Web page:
Many eating habits are considered unhealthy. Binge eating is one of the worst. I have struggled with it for a long time, and only recently have I finally managed to conquer it. If you suffer from a similar problem, in this post I will not only go over how to stop compulsive eating but also how I replaced it with much healthier habits. Seeking binge eating help and ultimately eliminating it were also crucial steps in achieving my weight loss goals.
I Stopped Skipping Meals
It seems I always had an excuse for skipping meals. The most common that come to mind were not feeling that hungry (yet) or being too busy. Unfortunately, as I eventually noticed, skipping a meal usually resulted in a binge later that evening. I was consuming far more calories, and they were almost always of the unhealthy kind.
Convincing myself that my reasons for skipping meals were plain excuses and nothing more was a huge step toward developing better habits. By eating at regular times every day, I found I ate much healthier, never felt hungry between meals and rarely had the urge to snack in the evenings.
I Ended Night Time Bingeing
I found this one to be strongly related to not skipping meals. For many of us who have eating or weight problems (count me in on both), nighttime can be a disaster. I noticed that even if I had the willpower to (mostly) eat healthy during the day, once the night rolled around, all that healthy stuff went out the window.
Not skipping meals and making sure your dinner is satisfying both go a long way towards not snacking at night. On top of that though, a safety net that I use is to prepare something healthy and bite-sized before heading to bed, and leaving it easily accessible. That way, if I do end up in the kitchen at 2:43 AM, at least I’m eating something nutritious. If I don’t wake up needing a snack (which is most night these days), whatever I prepared is a great wake me up first thing in the morning.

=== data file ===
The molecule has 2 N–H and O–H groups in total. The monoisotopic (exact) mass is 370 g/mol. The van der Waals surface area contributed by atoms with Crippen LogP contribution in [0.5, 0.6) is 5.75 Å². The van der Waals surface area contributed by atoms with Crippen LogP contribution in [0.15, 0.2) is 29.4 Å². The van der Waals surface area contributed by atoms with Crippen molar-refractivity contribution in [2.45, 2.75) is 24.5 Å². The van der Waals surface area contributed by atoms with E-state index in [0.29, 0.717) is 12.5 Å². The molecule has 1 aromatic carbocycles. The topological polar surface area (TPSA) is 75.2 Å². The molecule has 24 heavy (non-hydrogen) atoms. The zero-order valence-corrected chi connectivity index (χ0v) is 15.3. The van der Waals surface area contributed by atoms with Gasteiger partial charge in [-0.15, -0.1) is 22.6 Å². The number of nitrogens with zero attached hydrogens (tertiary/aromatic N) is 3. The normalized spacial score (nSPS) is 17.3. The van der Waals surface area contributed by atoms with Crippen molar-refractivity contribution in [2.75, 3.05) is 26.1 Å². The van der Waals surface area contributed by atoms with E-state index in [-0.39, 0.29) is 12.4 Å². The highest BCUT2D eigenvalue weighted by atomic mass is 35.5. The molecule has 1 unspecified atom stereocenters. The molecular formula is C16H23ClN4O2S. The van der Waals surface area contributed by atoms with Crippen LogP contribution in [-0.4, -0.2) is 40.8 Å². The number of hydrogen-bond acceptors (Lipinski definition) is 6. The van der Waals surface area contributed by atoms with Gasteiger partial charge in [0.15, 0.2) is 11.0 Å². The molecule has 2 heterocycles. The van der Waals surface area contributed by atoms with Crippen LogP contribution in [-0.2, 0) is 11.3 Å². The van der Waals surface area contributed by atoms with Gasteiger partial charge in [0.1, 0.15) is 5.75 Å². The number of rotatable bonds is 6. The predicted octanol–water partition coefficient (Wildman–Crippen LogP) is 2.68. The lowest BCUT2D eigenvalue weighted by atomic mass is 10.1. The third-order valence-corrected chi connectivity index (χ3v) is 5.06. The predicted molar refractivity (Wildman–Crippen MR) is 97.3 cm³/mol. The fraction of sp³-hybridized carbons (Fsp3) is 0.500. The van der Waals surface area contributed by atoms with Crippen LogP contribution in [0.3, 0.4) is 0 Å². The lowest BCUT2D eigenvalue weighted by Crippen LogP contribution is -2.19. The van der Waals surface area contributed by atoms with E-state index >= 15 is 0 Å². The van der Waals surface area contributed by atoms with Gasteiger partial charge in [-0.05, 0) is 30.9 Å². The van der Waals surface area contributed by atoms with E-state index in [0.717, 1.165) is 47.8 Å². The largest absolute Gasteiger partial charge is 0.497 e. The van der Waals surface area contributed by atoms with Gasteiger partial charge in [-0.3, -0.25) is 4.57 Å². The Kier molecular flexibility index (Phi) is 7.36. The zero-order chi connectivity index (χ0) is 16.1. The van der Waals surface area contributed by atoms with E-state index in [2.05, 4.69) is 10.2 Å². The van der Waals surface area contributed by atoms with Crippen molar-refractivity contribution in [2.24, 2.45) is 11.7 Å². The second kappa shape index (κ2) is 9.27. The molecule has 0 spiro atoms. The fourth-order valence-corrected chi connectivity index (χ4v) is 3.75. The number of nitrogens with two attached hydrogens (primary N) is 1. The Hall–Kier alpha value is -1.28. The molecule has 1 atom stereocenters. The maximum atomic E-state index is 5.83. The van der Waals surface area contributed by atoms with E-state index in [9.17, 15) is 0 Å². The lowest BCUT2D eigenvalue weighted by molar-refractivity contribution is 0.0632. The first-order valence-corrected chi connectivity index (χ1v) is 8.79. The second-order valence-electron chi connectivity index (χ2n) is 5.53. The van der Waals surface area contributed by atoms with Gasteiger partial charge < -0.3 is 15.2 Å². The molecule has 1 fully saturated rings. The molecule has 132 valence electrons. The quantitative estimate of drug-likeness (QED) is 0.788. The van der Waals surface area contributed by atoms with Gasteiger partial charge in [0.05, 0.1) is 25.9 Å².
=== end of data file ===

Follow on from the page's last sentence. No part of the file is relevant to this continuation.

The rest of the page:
I Learned About Binge Triggers
Most of us who have a binge eating habit have triggers that contribute to the problem. Identifying those triggers is key. When I was able to do so, I could consciously make healthier choices. While some or even all of your triggers may be different, here is what I found was setting me off.
Stress was a big one. Whenever I was worried or upset, my first response was to grab something to eat. This generally meant unhealthy, high-calorie products (i.e. easy snacks within arm’s reach). And of course, I would never just stop at one serving (who does?).
With a little research and some trial and error, I learned better ways of coping with stress. I tried several relaxation techniques that are meant to reduce stress, and a few of them work quite well. Having my mind a lot less focused on stress is a big help with emotional overeating.
The next trigger was the availability of junk food. In fact, this one was arguably bigger than the stress trigger. I found the best way to deal with this was to just avoid temptation altogether. I took different routes to and from work (I walk) to avoid passing by any fast food joints, donut shops, and the like. At work, I used a different hallway from where the vending machine was located.